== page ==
Boonmar barramundi ponds for fishing If you’ve never heard of a barramundi, I would say its comparable to corvina and tarpon.

These fish are absolute monsters that destroy anything in their path and we must have caught 100 fish within 4 hours on pretty much anything that you could cast. However, the baits that stood out the most were Daiwa SP minnow and Tady A1. Lets just say there is barely any paint left on them. Needless to say, we absolutely crushed it and we all got our personal best Barramundi. Yet another exotic fish crossed off the list for Nate and I…

Day 3: IT Monster Park

Today got off to an early start and included a stressful effort to get the redtail catfish to eat the hinged swimbaits. Eventually we all connected, but it was incomparable fishing from the previous 2 days.

exotic fishing Lets just say this day was long, but ridiculously rewarding.

Ever flylined a live koi before? Didn’t think so. Targeting chaoprayah catfish, also known as dog-eating catfish, is very rewarding. These things are screamers. Imagine flylining a bait for a tuna on the shore of a manmade lake. That’s my best comparison.

After a strong effort from Mike, Nate and I, we all came out on top at the end of the day with triple digit fish resting in our arms. One for the books, and two more species checked off the list.

Day 4: Amazon BKK

This was the day Nate and I came to Thailand for; the number one fish on our list, the air-breathing Amazon monster also known as the Arapaima. After seeing these fish on river monsters and hearing all the stories Kevin Mattson shares about his adventures in the Amazon, I had to put my head on straight and connect while I was in Bangkok because God knows I won’t be able to afford a trip to the Amazon anytime soon.

Well the luck was on our side that day, and Nate was the first to hookup with about a 60-pounder on the Jackall Giron. It took me a while, but I eventually connected when a big girl swam up to the shoreline to check me out and I dropped a savage gear bluegill right on her head and she slurped it right up. 30# fluoro and a lexa 300, 15 minutes later I was laying next to a 120-pound Arapaima on the bank of the pond. Most of the rest of the day consisted of changing out swimbaits and sight fishing them when they came up to breath. It reminded me of bass fishing the local SD lakes with my buddy Jay Saberon and how I couldn’t decipher the fact that he can toss a swimbait all day just for that one bite. Well now I know how all these green bass guys feel and why they do what they do. Long days of casting are worth it for the fish of a lifetime.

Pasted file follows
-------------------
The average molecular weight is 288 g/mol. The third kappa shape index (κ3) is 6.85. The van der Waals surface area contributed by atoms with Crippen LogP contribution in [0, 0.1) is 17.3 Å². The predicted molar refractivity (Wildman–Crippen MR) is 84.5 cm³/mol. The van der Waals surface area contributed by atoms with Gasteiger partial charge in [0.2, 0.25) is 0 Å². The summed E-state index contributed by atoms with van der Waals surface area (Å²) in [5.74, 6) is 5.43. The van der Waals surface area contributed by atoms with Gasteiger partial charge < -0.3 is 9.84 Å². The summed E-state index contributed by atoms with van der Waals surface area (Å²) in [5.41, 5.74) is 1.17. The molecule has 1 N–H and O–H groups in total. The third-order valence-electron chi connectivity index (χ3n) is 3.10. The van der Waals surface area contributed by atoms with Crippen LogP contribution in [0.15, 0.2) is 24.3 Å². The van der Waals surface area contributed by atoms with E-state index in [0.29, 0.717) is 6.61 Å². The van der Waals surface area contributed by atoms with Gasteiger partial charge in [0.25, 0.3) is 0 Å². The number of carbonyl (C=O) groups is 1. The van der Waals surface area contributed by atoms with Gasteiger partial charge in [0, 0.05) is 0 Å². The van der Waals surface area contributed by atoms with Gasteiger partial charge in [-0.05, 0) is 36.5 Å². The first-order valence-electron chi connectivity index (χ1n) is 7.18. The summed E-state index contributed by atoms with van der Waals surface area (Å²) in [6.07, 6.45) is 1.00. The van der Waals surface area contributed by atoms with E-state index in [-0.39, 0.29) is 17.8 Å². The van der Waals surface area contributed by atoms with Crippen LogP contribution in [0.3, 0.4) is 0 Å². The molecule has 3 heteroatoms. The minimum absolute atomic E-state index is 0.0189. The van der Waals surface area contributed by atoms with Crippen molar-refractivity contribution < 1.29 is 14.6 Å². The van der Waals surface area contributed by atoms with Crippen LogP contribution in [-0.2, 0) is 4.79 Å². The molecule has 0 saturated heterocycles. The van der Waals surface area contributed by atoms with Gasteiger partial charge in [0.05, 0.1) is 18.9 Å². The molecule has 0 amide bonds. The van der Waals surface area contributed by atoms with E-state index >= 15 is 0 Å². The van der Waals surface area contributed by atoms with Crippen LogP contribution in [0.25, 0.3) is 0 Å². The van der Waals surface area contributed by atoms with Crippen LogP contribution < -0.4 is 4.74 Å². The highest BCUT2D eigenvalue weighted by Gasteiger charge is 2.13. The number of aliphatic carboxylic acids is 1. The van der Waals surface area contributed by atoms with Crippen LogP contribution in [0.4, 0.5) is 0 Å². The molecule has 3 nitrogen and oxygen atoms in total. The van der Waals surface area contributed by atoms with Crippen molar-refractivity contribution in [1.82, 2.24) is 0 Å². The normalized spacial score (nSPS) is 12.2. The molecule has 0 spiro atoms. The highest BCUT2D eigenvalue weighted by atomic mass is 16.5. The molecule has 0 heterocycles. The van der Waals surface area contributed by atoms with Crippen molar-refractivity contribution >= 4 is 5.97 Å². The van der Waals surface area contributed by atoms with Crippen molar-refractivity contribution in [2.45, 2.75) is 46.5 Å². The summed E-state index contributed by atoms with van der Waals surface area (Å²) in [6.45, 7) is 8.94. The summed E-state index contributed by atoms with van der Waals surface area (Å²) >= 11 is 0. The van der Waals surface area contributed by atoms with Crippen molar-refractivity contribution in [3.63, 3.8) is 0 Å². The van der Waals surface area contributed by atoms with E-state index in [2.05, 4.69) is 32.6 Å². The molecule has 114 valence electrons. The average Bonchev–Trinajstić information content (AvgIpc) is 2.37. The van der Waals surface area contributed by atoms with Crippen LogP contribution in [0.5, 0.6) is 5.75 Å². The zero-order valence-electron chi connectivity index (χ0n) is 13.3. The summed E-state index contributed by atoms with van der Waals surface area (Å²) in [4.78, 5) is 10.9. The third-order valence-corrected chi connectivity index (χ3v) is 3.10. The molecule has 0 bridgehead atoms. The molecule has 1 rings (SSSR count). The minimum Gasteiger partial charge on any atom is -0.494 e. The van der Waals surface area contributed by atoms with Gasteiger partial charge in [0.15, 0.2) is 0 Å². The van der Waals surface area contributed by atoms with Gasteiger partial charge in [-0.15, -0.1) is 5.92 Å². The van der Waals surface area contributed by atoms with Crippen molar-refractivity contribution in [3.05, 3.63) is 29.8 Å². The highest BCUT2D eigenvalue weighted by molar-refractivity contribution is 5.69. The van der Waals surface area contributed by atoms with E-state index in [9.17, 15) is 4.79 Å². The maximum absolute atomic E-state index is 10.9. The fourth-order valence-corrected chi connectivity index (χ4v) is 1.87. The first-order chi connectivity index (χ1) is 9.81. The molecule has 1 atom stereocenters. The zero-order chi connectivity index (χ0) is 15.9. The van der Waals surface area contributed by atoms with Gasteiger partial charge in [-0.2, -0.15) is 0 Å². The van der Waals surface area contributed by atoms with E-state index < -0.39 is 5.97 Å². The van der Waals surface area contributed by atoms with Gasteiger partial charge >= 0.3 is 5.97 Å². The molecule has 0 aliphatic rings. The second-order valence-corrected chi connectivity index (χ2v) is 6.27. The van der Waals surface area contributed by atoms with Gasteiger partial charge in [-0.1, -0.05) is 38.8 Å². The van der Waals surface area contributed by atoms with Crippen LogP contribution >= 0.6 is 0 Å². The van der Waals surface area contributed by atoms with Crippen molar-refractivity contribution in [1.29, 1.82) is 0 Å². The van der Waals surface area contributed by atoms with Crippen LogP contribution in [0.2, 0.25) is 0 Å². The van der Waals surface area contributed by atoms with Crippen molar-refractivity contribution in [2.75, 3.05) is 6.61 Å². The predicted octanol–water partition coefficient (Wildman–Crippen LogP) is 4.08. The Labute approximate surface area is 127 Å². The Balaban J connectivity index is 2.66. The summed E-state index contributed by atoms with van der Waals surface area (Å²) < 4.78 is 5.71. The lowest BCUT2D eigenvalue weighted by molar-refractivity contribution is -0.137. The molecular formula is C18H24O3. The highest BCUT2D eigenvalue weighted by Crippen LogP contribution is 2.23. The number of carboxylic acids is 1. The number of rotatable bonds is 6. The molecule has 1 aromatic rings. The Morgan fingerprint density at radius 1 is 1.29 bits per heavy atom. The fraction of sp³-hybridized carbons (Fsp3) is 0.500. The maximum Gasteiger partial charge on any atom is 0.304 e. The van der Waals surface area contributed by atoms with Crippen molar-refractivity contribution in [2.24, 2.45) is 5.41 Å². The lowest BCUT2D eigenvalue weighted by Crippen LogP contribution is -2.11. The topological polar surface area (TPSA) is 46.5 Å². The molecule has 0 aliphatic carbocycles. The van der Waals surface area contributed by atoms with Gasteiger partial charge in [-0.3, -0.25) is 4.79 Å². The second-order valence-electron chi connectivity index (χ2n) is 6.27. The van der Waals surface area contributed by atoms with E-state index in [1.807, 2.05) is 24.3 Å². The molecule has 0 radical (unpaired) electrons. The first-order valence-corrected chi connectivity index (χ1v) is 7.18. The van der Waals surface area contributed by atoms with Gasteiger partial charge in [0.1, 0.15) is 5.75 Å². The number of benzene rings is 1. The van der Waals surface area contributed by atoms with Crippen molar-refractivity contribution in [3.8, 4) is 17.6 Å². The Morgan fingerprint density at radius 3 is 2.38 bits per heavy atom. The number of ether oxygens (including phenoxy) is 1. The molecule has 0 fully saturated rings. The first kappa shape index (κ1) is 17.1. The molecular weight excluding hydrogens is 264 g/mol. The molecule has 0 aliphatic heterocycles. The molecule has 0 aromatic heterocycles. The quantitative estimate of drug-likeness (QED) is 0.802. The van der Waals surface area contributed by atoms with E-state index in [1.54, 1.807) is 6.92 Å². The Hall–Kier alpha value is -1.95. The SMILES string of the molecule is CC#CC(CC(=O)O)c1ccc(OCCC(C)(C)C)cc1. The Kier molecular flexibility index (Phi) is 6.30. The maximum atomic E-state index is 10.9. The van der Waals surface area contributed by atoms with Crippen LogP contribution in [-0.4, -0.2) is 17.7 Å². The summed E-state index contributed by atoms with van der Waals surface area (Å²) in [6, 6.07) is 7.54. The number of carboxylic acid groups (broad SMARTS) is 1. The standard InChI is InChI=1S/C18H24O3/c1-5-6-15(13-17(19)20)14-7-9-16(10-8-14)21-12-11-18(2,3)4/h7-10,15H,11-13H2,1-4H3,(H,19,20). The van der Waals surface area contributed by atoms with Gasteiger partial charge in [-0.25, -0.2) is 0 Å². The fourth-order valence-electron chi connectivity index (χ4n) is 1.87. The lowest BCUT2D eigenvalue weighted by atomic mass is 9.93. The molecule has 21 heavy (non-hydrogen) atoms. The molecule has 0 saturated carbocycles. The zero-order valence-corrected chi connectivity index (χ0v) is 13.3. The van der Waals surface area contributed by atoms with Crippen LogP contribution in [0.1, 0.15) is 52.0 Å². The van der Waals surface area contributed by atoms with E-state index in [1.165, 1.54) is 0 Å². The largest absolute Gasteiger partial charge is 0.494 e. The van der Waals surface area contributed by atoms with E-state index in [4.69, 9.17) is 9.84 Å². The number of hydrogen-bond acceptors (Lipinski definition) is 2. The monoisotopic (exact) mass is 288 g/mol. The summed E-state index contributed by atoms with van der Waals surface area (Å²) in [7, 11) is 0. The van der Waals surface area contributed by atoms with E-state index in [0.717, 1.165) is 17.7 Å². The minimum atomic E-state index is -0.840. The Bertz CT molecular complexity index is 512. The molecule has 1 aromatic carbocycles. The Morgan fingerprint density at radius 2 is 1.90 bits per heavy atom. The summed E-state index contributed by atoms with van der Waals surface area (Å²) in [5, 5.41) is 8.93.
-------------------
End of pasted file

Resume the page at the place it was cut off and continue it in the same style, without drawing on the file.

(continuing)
dog-eating catfishEven though most of the day was slow, the sun started going down it really started to get hot. The fish were hungry and if I’m not wrong, we hooked about 8 Arapaima between the 3 of us in less than an hour. I had one around 200-pounds inhale an 8-inch Huddleston and spit it after 10 minutes. Heart breaking, but an amazing sight and I even got it on film! Nate got another one, I got another one, Mike got one and a redtail catfish then we called it a day. Perfectly satisfied.

Day 5: Back to Boonmar Barramundi Ponds

After the amount of fun we had catching Barramundi on day 2, we decided to go give it another shot on a day that we were supposed to take a “break”.

We just couldn’t get enough of it, and we all wanted to try out new lures.

Nate decided to break out the popper, and with a strong effort he finally got them to react. Eventually turning into a full speed topwater bite, Mike and I decided to join. I busted out the SavageGear Suicide Duck and they were all over it. The lure was entirely too big for them to swallow so I decided to use the Pop Fly Method that Mike showed me earlier in the week. I simply attached a small fly with a 1-foot piece of 40# fluoro to the back of the duck and let it drag behind it. Simple as that, I was bit on what would be the biggest Barramundi of the trip at 8kg (17-pounds).

fish caught with new LURESThe rest of the day consisted of triple hookups, surface iron fish, frog fish and lots of spit jigs. Fun all around, but we called it early to get prepared for the biggest trek and final day fishing in Bangkok.

Day 6: Saltwater Grouper Pond